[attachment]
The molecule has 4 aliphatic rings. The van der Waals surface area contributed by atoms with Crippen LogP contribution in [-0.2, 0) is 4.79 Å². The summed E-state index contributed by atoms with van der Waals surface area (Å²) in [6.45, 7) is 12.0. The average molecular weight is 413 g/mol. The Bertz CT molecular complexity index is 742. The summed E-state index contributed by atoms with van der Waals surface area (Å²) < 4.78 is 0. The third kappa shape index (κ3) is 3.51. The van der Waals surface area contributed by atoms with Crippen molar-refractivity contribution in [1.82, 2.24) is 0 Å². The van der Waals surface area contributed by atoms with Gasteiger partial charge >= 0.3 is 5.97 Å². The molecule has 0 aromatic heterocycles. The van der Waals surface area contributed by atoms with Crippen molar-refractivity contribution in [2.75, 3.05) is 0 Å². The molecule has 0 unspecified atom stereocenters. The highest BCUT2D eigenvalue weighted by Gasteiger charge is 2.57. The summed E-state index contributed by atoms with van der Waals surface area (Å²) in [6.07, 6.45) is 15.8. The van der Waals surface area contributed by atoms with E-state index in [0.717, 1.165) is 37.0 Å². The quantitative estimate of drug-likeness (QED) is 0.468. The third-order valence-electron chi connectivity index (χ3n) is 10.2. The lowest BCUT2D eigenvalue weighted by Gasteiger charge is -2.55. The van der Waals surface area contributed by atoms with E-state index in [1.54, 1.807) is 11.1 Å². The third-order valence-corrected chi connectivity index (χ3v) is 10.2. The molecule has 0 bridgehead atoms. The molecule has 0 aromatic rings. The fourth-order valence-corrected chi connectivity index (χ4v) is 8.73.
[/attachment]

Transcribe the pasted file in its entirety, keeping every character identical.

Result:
The molecule has 4 aliphatic rings. The van der Waals surface area contributed by atoms with Crippen LogP contribution in [-0.2, 0) is 4.79 Å². The summed E-state index contributed by atoms with van der Waals surface area (Å²) in [6.45, 7) is 12.0. The average molecular weight is 413 g/mol. The Bertz CT molecular complexity index is 742. The summed E-state index contributed by atoms with van der Waals surface area (Å²) < 4.78 is 0. The third kappa shape index (κ3) is 3.51. The van der Waals surface area contributed by atoms with Crippen molar-refractivity contribution in [1.82, 2.24) is 0 Å². The van der Waals surface area contributed by atoms with Gasteiger partial charge >= 0.3 is 5.97 Å². The molecule has 0 aromatic heterocycles. The van der Waals surface area contributed by atoms with Crippen molar-refractivity contribution in [2.75, 3.05) is 0 Å². The molecule has 0 unspecified atom stereocenters. The highest BCUT2D eigenvalue weighted by Gasteiger charge is 2.57. The summed E-state index contributed by atoms with van der Waals surface area (Å²) in [6.07, 6.45) is 15.8. The van der Waals surface area contributed by atoms with E-state index in [0.717, 1.165) is 37.0 Å². The quantitative estimate of drug-likeness (QED) is 0.468. The third-order valence-electron chi connectivity index (χ3n) is 10.2. The lowest BCUT2D eigenvalue weighted by Gasteiger charge is -2.55. The van der Waals surface area contributed by atoms with E-state index in [1.54, 1.807) is 11.1 Å². The third-order valence-corrected chi connectivity index (χ3v) is 10.2. The molecule has 0 bridgehead atoms. The molecule has 0 aromatic rings. The fourth-order valence-corrected chi connectivity index (χ4v) is 8.73.